Jade. The girl who kissed a cockroach. The girl who was both famously mean and truly all of us. Her Covergirl ad, in the finale of the season, is perhaps the most important cultural reset since the Pussycat Dolls’ comeback. In it, she wafts through a pool party in a blue sateen dress, inhaling sharply with gasps of delight as if greeting invisible guests before getting to the end of the walkway and totally forgetting her lines. But who cares what matters is that Jade is the kind of girl you want to party with, the one who will get wasted and tell you you’re an asshole before doing a swift 180 and trying to get with you. And really, if that’s not all of our energy post self-isolation I don’t know what is.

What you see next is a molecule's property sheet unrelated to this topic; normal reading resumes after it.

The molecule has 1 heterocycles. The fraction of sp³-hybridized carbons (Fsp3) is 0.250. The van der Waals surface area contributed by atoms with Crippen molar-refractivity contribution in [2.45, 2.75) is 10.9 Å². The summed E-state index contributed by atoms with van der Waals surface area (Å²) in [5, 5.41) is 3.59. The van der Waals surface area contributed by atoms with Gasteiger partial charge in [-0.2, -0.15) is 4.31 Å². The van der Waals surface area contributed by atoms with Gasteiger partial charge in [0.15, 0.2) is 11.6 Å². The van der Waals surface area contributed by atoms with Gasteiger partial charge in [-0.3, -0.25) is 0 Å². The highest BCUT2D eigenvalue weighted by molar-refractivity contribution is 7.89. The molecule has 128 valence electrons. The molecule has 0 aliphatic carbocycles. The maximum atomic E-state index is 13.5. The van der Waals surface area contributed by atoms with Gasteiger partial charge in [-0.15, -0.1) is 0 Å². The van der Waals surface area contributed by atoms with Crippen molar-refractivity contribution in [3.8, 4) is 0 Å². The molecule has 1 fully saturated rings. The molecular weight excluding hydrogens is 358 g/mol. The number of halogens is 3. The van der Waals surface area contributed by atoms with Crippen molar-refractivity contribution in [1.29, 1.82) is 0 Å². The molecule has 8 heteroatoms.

Lauren Conrad, at the end of season one of The Hills, has two choices. One is the premise of heading off on the fashion intern trip of a lifetime, as Teen Vogue editor Lisa Love tells her she’s been selected to go to Paris for work. The other is hanging out with semi-deadbeat boyfriend Jason, who’s rented a condo for them for the summer. Lauren is between a rock and a hard place: will she choose work (aka Love), or will she choose… well, love? In the finale, Lisa is seemingly waiting for Lauren at the airport, but Whitney Port shows up instead (scream) because Lauren has inexplicably chosen love. Lol then, when it’s revealed that Lauren broke up with Jason after two weeks, as Love tells her she’ll “always be known as the girl who didn’t go to Paris”. Literally tattoo it on my lower back!